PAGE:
26 December 2017

China has India surrounded in their new Great Game


NEW DELHI -- Think of South Asia as a giant Othello board. The squares are countries and slices of coveted territory. The players trying to cover the board with their black or white pieces are China and India. 

In the current round, China is winning.

The latest square to come under Beijing's sway is Nepal, where a new pro-China government will be sworn in at the beginning of 2018. This marks a major change for the country, nestled in the Himalayas between the two ascendant regional powers. The incumbent Nepalese government has maintained a pro-India stance.

In a landmark election held over two stages -- on Nov. 26 and Dec. 7 -- Nepal's Communist coalition parties scored a crushing victory to regain power. Although high-ranking officials of the leading Communist Party of Nepal-Unified Marxist Leninist (CPN-UML) have said they will maintain relationships with both China and India, they are not hiding their intention to break away from New Delhi's "micromanagement."

Khadga Prasad Oli, left, the chairman of the Communist Party of Nepal (Unified Marxist Leninist), shakes hands with Communist Party of Nepal (Maoist Centre) leader Pushpa Kamal Dahal in Kathmandu on Dec. 17. © Reuters

Economically, India-Nepal ties run deep: Nepalese citizens are allowed to work in India without visas. Imports from India account for 60% of Nepal's total.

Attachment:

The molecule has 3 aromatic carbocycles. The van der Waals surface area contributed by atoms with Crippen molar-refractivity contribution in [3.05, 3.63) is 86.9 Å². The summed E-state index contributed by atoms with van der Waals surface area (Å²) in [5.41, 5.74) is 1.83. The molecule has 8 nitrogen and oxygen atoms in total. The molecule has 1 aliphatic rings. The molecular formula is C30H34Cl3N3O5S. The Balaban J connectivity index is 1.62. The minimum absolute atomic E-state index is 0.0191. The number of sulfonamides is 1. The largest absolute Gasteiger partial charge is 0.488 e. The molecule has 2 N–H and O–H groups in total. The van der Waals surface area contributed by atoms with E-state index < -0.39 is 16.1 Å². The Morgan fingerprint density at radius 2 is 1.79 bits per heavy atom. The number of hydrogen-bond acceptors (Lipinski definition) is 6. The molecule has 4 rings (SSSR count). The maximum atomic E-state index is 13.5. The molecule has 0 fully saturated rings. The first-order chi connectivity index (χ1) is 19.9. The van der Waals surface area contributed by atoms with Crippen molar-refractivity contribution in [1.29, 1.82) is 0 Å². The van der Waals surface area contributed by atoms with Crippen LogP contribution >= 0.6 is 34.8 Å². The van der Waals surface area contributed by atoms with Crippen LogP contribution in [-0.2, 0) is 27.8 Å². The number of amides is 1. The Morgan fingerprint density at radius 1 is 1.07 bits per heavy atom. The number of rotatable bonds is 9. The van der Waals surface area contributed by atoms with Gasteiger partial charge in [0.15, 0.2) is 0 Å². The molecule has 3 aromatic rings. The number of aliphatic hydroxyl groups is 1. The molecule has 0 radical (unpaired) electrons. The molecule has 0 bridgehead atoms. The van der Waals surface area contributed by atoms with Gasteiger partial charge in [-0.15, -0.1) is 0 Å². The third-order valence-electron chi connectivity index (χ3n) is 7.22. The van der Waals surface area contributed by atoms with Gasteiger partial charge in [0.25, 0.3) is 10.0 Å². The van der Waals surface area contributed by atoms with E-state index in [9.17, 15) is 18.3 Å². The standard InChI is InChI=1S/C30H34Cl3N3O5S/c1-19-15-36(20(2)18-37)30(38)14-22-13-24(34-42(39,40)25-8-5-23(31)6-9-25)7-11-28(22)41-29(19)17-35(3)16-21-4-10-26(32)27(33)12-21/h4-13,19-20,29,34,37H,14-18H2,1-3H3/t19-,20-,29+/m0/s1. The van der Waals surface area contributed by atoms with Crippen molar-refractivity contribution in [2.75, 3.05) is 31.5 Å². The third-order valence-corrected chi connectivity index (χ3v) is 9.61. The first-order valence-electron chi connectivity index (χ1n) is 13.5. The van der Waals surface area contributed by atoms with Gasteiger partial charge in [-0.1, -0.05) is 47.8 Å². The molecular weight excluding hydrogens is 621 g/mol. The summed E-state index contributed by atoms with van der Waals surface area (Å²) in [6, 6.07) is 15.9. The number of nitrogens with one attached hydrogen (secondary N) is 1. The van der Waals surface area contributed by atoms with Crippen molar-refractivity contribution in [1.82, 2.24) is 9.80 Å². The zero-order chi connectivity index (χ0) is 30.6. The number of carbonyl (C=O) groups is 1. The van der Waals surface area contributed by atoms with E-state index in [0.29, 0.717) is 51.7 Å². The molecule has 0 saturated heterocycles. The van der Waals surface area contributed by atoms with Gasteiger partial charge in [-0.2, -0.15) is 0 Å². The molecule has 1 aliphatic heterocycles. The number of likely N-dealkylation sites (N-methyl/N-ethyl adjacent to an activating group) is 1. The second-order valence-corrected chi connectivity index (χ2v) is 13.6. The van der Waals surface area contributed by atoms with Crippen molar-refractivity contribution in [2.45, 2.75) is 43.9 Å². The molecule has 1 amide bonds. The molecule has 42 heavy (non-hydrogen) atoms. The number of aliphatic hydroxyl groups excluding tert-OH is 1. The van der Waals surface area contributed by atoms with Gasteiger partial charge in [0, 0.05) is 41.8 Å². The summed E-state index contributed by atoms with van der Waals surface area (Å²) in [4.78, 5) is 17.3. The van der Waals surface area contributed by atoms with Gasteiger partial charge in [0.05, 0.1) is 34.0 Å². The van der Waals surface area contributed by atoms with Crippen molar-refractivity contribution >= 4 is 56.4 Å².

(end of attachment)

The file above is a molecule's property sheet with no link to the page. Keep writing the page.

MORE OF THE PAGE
In contrast, Nepal relies little on China in part because Mount Everest stands in the way, limiting access between them. But China's ambitious, regionwide infrastructure development drive could help overcome that obstacle. 

Khadga Prasad Oli, the chairman of the CPN-UML, visited China last year when he was Nepal's prime minister and proposed plans for a railway and expanded roads connecting the two countries. A previous government also signed a memorandum that would see China cooperate on the construction of Nepal's largest power station. The pro-Indian government nixed the plans, but now there is talk that the new government will give the go-ahead.

The power shift in Nepal came at "the prodding of China," said R.S.N. Singh, a former officer of India's intelligence agency. Many see the result as part of a cunning Chinese strategy. Beijing's "desperation" to play a bigger role in Nepal, Singh suggested, "was linked to India's tough and uncompromising position during the Doklam faceoff," in which Chinese and Indian troops stared each other down at the tri-junction with Bhutan from June to August this year. 

Nepal is hardly the only country in India's neighborhood drawing closer to China. Until recently, many of the neighbors had been tough negotiators, playing the big rivals off each other to secure sweeter offers of financial support and other assistance. But much to India's dismay, countries seem increasingly inclined to simply move into China's orbit.

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